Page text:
And split the dependant variable into a separate variable.
    proc_df() and fix_missing()

  • 01:14:01 ‘split_vals()’

Lesson 2

  • 00:03:30 simlink sim link to fastai directory

  • 00:06:15 understand the RMSLE relation to RMSE, and why use np.log(‘SalePrice’) with RMSE as a result

  • 00:09:01 proc_df, numericalize

  • 00:11:01 rsquare root square of mean errors RMSE,
    What the formula rsquare (and others in general) does and understand it

  • 00:17:30 Creating a good validation set, ‘split_vals()’ explained
    “I don’t trust ML, we tried it, it looked great, we put it in production, it didn’t work” because the validation set was not representative !

  • 00:21:01 overfitting over-fitting underfitting ‘don’t look at test set !’,
    Example of failed methodology in sociology, psychology,
    Using PEP8 (or not) for ML prototyping models

  • 00:29:01 RMSE function and RandomForestRegressor,
    Speeding things up with a smaller dataset (subset = ),
    Use of ‘_’ underscore in Python

  • 00:32:01 Single Tree model and visualize it,

  • 00:47:01 Bagging of little Boostraps, ensembling

  • 00:57:01 scikit-learn ExtraTreeRegressor randomly tries variables

  • 01:04:01 m.estimators_,
    Using list comprehension

  • 01:10:00 Out-of-bag (OOB) score

  • 01:13:45 Automate hyperparameters hyper-parameters with grid-search gridsearch
    Randomly subsample the dataset to reduce overfitting with ‘set_rf_samples()’, code detail at 1h18m25s

  • 01:17:20 Tip for Favorita Grocery competition,

  • 01:30:20 Looking at ‘fiProductClassDesc’ column with .cat.categories and

Lesson 3

  • 00:02:44 When to use or not Random Forests (unstructured data like CV or Sound works better with DL),
    Collaborative filtering for Favorita

  • 00:05:10 dealing with missing values present in Test but not Train (or vice-versa) in ‘proc_df()’ with “nas” dictionary whose keys are names of columns with missing values, and the values are the medians.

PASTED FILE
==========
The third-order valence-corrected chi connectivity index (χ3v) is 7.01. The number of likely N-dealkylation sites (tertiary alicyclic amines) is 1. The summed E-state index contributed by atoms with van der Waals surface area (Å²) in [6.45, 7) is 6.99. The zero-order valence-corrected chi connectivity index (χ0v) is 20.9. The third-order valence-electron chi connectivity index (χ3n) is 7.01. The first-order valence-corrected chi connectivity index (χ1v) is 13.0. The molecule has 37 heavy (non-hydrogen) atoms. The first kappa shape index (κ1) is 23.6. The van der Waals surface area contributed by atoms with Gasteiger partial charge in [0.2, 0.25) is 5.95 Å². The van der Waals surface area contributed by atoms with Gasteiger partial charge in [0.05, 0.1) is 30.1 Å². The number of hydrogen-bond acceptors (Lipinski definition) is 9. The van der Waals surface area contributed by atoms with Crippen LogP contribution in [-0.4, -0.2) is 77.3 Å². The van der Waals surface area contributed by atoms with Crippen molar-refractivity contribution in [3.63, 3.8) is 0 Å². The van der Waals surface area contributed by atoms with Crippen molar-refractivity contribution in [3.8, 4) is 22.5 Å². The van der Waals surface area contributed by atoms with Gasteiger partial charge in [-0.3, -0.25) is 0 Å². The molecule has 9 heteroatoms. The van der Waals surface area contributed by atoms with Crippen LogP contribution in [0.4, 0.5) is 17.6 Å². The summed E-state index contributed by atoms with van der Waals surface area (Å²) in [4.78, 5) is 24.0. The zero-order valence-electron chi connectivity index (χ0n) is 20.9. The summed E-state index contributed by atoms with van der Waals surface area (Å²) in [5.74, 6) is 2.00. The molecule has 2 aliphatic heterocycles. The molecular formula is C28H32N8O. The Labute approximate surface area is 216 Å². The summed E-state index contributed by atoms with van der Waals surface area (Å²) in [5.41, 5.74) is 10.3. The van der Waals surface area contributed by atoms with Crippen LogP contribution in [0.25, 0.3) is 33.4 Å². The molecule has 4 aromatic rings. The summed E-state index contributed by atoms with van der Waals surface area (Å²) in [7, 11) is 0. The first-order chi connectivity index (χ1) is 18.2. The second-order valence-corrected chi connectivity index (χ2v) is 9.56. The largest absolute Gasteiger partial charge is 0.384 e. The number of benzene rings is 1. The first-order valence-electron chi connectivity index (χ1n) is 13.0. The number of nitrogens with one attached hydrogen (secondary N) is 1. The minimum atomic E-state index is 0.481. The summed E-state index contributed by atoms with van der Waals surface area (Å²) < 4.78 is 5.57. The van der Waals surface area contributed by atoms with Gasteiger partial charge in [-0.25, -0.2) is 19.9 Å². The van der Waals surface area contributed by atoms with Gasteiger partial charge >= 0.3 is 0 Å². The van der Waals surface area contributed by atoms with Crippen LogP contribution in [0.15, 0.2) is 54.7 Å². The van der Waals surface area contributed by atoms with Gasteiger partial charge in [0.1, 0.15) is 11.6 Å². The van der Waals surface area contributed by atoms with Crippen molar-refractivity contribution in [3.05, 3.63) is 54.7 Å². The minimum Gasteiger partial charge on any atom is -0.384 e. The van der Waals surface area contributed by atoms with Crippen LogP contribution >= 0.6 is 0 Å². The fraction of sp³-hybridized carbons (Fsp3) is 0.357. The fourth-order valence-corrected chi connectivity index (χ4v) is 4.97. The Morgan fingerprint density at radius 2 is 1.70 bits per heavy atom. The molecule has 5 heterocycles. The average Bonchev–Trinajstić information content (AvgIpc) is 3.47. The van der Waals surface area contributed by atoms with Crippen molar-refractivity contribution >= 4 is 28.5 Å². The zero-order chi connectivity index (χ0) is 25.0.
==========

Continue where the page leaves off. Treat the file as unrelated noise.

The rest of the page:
• 00:09:30 Starting Favorita notebook,
    The ability to explain the goal of a Kaggle competition or a project,
    What are independent and dependant variables ?
    Star schema warehouse database, snowflake schema

  • 00:15:30 Use dtypes to read data without ‘low_memory = False’

  • 00:20:30 Use ‘shuf’ to read a sample of large dataset at start

  • 00:26:30 Take the Log of the sales with ‘np.log1p()’,
    Apply ‘add_datepart)’,

  • 00:28:30 Models,
    ‘np.array(trn, dtype=np.float32’,
    Use ‘%prun’ to find lines of code that takes a long time to run

  • 00:33:30 We only get reasonable results, but nothing great on the leaderboard: WHY ?

  • 00:43:30 Quick look at Rossmann grocery competition winners,
    Looking at the choice of validation set with Favorita Leaderboard by Terence Parr (his @ pseudo here ?)

  • 00:50:30 Lesson2-rf interpretation,
    Why is ‘nas’ an input AND an output variable in ‘proc_df()’

  • 00:55:30 How confident are we in our predictions (based on tree variance) ?
    Using ‘set_rf_samples()’ again.
    ‘parallel_trees()’ for multithreads parallel processing,
    EROPS, OROPS, Enclosure

  • 01:07:15 Feature importance with ‘rf_feat_importance()’

  • 01:12:15 Data leakage example,

Lesson 4

  • 00:00:04 How to deal with version control and notebooks ? Make a copy and rename it with “tmp-blablabla” so it’s hidden from Git Pull

  • 00:01:50 Summarize the relationship between hyperparameters in Random Forests, overfitting and colinearity.
    ‘set_rf_samples()’, ‘oob_score = True’,
    ‘min_samples_leaf=’ 8m45s,
    ‘max_features=’ 12m15s

  • 00:18:50 Random Forest Interpretation lesson2-rf_interpretation,

  • 00:26:50 ‘to_keep = fi[fi.imp>0.005]’ to remove less important features,
    high cardinality variables 29m45s,